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Cheers for good men

Ted Lasso is a hit with nearly everyone for good reason


Apple TV+

Cheers for good men
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Ted Lasso, a new hit comedy about an American college football coach who inexplicably accepts a job coaching a professional English soccer team, is like nothing else streaming right now.

The show’s warm heart and optimistic attitude have transcended the cultural divide, winning fans from conservative Christian writer David French to the hard-left feminist website The Mary Sue. Maybe that’s because, in a moment when we all seem to be at each other’s throats, it’s calming to watch people learn to have each other’s backs.

At first, you suspect Ted (Saturday Night Live alum Jason Sudeikis) might be a simpleton, a pushover. But as we get to know him better, we realize his gentleness with nearly everyone he meets is actually his strength.

Since Tony Soprano ushered in the age of “peak TV,” antiheroes—violent, snarky, promiscuous—have reigned supreme. Ted, by contrast, wears kindness and fidelity on his sleeve. He is a father figure to the overgrown boys on his team, men who clearly missed strong male mentoring in their lives.

Nate, the stammering and timid kit manager, requires a challenge to step up and assert himself. Cruel, cocksure Jamie needs someone to take him down a peg. There’s no one-plan-for-success-fits-all. When we finally see Ted get tough, it’s all the more powerful because he uses anger so sparingly. His takeoff of former NBA superstar Allen Iverson’s infamous “practice” rant is especially poignant (and hilarious).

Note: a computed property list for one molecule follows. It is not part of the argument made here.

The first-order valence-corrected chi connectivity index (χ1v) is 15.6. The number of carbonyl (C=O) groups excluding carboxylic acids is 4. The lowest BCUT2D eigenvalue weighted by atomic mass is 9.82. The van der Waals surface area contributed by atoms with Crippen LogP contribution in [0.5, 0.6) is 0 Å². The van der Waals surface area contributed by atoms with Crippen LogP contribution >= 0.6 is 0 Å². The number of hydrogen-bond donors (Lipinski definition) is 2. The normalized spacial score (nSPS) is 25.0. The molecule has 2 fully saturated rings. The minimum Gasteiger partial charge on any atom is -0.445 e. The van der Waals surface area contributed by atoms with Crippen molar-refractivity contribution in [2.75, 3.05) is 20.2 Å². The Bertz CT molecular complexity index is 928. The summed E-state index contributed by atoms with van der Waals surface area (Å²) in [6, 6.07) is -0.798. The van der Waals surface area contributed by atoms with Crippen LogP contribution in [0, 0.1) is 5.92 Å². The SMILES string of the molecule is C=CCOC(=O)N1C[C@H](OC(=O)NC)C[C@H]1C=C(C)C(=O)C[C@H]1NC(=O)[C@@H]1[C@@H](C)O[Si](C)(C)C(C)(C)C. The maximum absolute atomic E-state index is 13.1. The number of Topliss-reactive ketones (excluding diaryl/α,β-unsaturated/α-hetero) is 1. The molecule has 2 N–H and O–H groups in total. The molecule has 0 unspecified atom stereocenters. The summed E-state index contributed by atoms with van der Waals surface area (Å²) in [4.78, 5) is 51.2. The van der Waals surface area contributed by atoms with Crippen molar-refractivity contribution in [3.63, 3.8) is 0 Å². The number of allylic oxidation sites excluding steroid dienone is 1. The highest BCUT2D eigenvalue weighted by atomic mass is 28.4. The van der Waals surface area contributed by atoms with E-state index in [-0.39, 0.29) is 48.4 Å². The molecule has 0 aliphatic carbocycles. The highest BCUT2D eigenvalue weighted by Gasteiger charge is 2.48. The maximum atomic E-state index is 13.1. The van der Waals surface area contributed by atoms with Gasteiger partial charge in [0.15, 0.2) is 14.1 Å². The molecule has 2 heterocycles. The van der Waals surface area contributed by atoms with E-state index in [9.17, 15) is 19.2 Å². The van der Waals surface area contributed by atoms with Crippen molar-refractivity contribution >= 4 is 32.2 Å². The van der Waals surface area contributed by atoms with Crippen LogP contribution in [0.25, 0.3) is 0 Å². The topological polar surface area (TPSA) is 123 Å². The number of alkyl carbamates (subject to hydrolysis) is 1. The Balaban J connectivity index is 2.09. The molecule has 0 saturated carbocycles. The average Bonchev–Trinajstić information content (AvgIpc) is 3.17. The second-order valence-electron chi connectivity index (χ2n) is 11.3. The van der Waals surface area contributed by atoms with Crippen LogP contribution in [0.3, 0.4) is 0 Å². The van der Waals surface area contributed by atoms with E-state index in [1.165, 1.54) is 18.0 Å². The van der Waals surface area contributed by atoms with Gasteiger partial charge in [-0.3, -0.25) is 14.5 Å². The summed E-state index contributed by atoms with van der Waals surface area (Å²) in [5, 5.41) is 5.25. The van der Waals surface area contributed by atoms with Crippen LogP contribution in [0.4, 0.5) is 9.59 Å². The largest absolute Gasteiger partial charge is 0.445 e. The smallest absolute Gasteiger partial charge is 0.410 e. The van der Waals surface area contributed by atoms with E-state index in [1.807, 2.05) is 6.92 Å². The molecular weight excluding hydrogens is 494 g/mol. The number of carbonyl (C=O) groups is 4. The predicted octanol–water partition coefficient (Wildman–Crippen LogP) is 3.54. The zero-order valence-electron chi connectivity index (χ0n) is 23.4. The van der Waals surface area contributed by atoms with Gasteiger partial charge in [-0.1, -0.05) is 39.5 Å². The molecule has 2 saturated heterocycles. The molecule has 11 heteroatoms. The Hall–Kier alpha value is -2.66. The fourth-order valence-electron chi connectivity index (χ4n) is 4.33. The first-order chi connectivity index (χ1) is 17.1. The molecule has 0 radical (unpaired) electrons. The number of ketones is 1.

Apple TV+

Critics who’ve said the show acts as a warning against toxic masculinity and the importance men place on victory are missing the point entirely. What we see throughout the arc of the story is that our culture is suffering not from too much influence from men, but too little. When Ted starts to tip a little too far over to his softer side, a trusted male adviser has to set him straight. He reminds Ted that winning often does matter, especially when it means building something of lasting value.

Refreshing as Ted Lasso is, there is a catch. Rumor has it Apple TV+ is trying to differentiate itself from other streaming platforms by not featuring sex, violence, and nudity. That is certainly the case here. Where the show hasn’t made concessions is with language. With the exception of Ted himself, the show features near-constant profanity (though it does at least make his different and clearly better approach to life stand out in sharper relief).

So while you may not want to watch it, Ted Lasso should make you smile: Even if we don’t agree on the reasons, when we see a story about good men doing good work, almost everyone still stands and cheers.


Megan Basham

Megan is a former film and television editor for WORLD and co-host for WORLD Radio. She is a World Journalism Institute graduate and author of Beside Every Successful Man: A Woman’s Guide to Having It All. Megan resides with her husband, Brian Basham, and their two daughters in Charlotte, N.C.

@megbasham

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